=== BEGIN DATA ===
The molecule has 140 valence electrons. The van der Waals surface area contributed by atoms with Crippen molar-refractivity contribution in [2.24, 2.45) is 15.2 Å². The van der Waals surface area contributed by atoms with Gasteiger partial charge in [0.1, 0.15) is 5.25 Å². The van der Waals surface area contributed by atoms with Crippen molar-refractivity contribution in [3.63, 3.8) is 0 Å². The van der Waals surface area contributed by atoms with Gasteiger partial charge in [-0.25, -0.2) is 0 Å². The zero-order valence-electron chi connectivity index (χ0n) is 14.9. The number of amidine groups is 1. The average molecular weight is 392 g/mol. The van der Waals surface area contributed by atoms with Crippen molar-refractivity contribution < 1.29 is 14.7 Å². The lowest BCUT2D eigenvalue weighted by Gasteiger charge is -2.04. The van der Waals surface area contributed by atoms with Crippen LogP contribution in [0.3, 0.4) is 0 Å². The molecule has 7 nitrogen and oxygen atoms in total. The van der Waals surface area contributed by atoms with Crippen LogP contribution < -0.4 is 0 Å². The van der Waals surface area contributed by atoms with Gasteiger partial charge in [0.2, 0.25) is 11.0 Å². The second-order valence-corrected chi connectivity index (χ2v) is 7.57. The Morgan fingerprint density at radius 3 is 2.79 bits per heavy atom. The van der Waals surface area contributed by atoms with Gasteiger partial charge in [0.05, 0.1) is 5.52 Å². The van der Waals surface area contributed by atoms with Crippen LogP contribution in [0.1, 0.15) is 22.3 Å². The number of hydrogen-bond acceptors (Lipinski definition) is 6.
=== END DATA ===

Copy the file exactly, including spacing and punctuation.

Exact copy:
The molecule has 140 valence electrons. The van der Waals surface area contributed by atoms with Crippen molar-refractivity contribution in [2.24, 2.45) is 15.2 Å². The van der Waals surface area contributed by atoms with Gasteiger partial charge in [0.1, 0.15) is 5.25 Å². The van der Waals surface area contributed by atoms with Crippen molar-refractivity contribution in [3.63, 3.8) is 0 Å². The van der Waals surface area contributed by atoms with Gasteiger partial charge in [-0.25, -0.2) is 0 Å². The zero-order valence-electron chi connectivity index (χ0n) is 14.9. The number of amidine groups is 1. The average molecular weight is 392 g/mol. The van der Waals surface area contributed by atoms with Crippen molar-refractivity contribution < 1.29 is 14.7 Å². The lowest BCUT2D eigenvalue weighted by Gasteiger charge is -2.04. The van der Waals surface area contributed by atoms with Crippen LogP contribution in [0.3, 0.4) is 0 Å². The molecule has 7 nitrogen and oxygen atoms in total. The van der Waals surface area contributed by atoms with Crippen LogP contribution < -0.4 is 0 Å². The van der Waals surface area contributed by atoms with Gasteiger partial charge in [0.2, 0.25) is 11.0 Å². The second-order valence-corrected chi connectivity index (χ2v) is 7.57. The Morgan fingerprint density at radius 3 is 2.79 bits per heavy atom. The van der Waals surface area contributed by atoms with Gasteiger partial charge in [0.05, 0.1) is 5.52 Å². The van der Waals surface area contributed by atoms with Crippen LogP contribution in [0.1, 0.15) is 22.3 Å². The number of hydrogen-bond acceptors (Lipinski definition) is 6.